Girl in the Window
Kasia in ‘Girl in the Window’ has M.E. and is housebound. She has not been downstairs for the last ten weeks.
“Nothing ever happens on Kasia's street. And Kasia would know, because her illness makes her spend days stuck at home, watching the world from her bedroom window. So, when she sees what looks like a kidnapping, she's not sure whether she can believe her own eyes…”
After all, I’d had M.E. myself. But there are very few (if any!) representations of M.E. in Young Adult fiction. I felt a burden of responsibility.
M.E. is so variable – in symptoms, degree of symptoms, impact and length of condition.
How could I reflect all this experience with one character in a book? Also, I wanted my character’s health to improve but what treatment, if any, should she have?
With all the controversies, it wasn’t going to be easy.
My own story
I also had to deal with my own emotional demons. I had recovered (not fully but to an extent where I have a far better quality of life).
I’d become ill in my twenties after a flu-like virus and my life was severely restricted for the next ten years. I was cared for first by my mum and later moved into supported accommodation for disabled people.
At my best I could walk for ten minutes so used a wheelchair for longer distances with my mum to push me around. I had constant muscle pain, swollen glands, exhaustion after minimal activity.
After ten years I had no belief that I would get better – but I did. I give thanks every day for the life I now lead, for the smallest things that I can do as well as the bigger things – like getting married, having children and travelling.
When my health improved thirteen years ago, I wanted to put ME in the past and get on with life, making up for lost time. I was almost superstitious, as if even thinking about it might bring my symptoms back.
Researching my book
Creating a character with ME meant reliving my experiences. It also meant looking to see what progress has been made in research. I was shocked to see that things have not moved forward at all. I also watched Jennifer Brea’s incredible film, ‘Unrest’.
A fellow writer, Odette had told me her granddaughter had ME and I hoped she might help me – but I was shocked to learn Cherry, now aged 20, is bed bound and has to be tube-fed.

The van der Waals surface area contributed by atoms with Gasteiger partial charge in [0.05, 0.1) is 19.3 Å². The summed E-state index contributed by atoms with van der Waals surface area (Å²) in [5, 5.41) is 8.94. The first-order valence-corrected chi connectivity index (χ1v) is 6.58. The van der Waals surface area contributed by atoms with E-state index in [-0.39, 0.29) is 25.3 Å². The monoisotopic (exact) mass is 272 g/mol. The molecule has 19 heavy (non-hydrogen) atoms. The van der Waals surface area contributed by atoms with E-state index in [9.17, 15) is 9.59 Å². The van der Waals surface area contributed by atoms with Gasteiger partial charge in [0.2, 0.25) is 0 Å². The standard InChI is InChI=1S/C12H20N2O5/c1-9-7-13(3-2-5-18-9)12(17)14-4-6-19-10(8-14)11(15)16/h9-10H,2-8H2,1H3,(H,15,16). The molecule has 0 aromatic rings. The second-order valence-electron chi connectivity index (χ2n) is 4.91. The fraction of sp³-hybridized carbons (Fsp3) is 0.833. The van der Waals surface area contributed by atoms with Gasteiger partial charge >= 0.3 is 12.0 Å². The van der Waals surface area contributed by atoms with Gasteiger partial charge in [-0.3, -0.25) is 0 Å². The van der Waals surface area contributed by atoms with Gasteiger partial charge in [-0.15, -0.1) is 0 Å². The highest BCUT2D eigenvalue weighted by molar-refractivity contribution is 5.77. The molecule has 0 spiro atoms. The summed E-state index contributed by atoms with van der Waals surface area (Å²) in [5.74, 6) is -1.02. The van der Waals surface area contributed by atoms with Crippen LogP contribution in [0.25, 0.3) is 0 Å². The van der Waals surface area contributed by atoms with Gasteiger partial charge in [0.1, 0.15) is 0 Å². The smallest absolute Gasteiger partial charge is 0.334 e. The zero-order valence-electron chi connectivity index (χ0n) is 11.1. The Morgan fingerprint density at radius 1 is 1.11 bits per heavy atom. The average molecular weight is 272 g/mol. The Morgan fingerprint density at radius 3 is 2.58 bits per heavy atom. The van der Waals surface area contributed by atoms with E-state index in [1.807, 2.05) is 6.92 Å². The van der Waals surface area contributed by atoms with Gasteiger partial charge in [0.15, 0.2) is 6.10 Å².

She can barely speak and was not going to be able to help. Knowing this, I felt even more driven to raise awareness and I also decided to dedicate the book to Cherry.
Through online networks I found teenagers with ME willing to help me and I was very moved by their stories. I wanted to reflect these young people’s experiences and my own, while also meeting my publisher’s criteria for the book to be ‘upbeat’ (not easy!) and take place over the course of a year (I had planned it as two years).
I wanted Kasia – my central character – to show signs of beginning to recover but not to ‘have recovered’ by the end and I felt pacing was the best approach for her, being the least controversial and also being what helped me.
I also wanted to give hope to people with ME – because I know the possibility of improvement is there even after many years of illness. That is not to minimise the desperate need for research to be done to understand the cause of this physical illness and to find
medical treatments for it that work.
Once I had a third draft, I got feedback from young people with ME. I made some changes as a result, but their responses were very positive. They could relate to it and that was important to me.
I included an online support group in the story to reflect a wider range of experiences than that of the main character but of course, not everyone will relate to the way ME is portrayed in this book.
The ME storyline is also not the only focus. ‘Girl in the Window’ is primarily an intriguing mystery involving a possible abduction and a girl seen at the window opposite who never leaves the house.
I have had an incredibly positive response to ‘Girl in the Window’ so far – from people who say they have increased awareness of ME after reading it and from people with ME too.
‘The frustration that Kasia feels when people in her school don't really believe that she suffers from a real medical condition and is just trying to get out of school is tough and I can't imagine how that feels.’
Sophie (GoodReads) who has ME:
‘I felt like it was portrayed really well from the delay in symptoms, to the isolation and how some people, even if they mean well, don't understand.’
Emily (Amazon) who has ME:
‘I think it's a breakthrough! It was written so well and perfectly describes what it is like to live with this illness! Would recommend to all!’
All I can say is, please read it yourself and let me know what you think.